From 1999, we have performed the partial nephrectomy for the size of ≤ 4cm in diameter of renal cell carcinoma using the microwave tissue coagulator in our institution. In this study, we examined the side effect and usefulness of the microwave tissue coagulator. Total 11 patients who had been treated the partial nephrectomy for renal tumor without the renal artery cramping at our institution between 1999 and June 2001 were enrolled in this study. We underwent the open surgery in 6 patients and laparoscopic surgery in 5 patients. There were no cases that shifted to the nephrectomy and trancefused due to bleeding from the tumor resection's side. We didn't have patients who were not pathologically diagnosed for using the microwave tissue coagulator. All patients didn't have serious side effect and renal disfunction post operation.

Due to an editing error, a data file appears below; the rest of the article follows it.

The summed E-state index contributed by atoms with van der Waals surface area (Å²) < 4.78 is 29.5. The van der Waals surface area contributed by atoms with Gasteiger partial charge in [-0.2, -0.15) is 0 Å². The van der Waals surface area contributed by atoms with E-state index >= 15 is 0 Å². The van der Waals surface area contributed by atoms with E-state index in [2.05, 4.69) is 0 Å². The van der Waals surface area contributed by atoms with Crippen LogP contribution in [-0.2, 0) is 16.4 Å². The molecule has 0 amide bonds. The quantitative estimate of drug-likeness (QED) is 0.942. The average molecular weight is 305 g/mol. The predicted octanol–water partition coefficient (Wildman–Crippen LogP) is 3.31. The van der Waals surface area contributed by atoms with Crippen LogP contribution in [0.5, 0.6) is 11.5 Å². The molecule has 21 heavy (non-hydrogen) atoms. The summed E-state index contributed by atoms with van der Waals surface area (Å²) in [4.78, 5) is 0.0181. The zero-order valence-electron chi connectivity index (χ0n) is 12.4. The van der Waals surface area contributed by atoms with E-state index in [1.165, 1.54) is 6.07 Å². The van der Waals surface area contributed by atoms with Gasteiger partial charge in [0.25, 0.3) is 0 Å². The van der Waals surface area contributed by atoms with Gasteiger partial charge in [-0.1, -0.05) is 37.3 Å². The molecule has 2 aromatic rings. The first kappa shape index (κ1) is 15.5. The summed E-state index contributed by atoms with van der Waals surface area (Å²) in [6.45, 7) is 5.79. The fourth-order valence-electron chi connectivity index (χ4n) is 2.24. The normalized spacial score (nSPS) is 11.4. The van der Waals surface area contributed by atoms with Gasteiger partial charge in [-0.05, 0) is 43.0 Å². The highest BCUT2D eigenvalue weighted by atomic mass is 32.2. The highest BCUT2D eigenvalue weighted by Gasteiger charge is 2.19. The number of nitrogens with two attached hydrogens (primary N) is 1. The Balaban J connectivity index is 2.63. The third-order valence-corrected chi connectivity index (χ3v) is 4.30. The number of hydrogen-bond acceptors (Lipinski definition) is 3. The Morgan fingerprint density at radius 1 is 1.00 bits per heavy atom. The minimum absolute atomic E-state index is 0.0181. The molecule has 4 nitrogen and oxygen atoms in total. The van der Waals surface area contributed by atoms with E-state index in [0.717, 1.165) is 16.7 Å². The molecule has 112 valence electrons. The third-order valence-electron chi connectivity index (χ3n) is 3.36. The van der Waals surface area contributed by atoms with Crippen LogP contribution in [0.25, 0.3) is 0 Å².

Two patients with lung cancer were successfully treated by Percutaneous Microwave Coagulation Therapy (PMCT) under CT guided condition. Using our CT guided device, PMCT can be carried out safely and accurately. The first patient survived for 15months after PMCT. At least 7 months he stayed home with his family. The second was followed by operation. The specimen resected revealed massive necrosis within whole tumor although a few residual cancer cells were observed around peripheral bronchiole. PMCT has the advantage of cost-benefit balance and also a minimal invasiveness treatment for patients. PMCT will be a potent option for lung cancer therapy.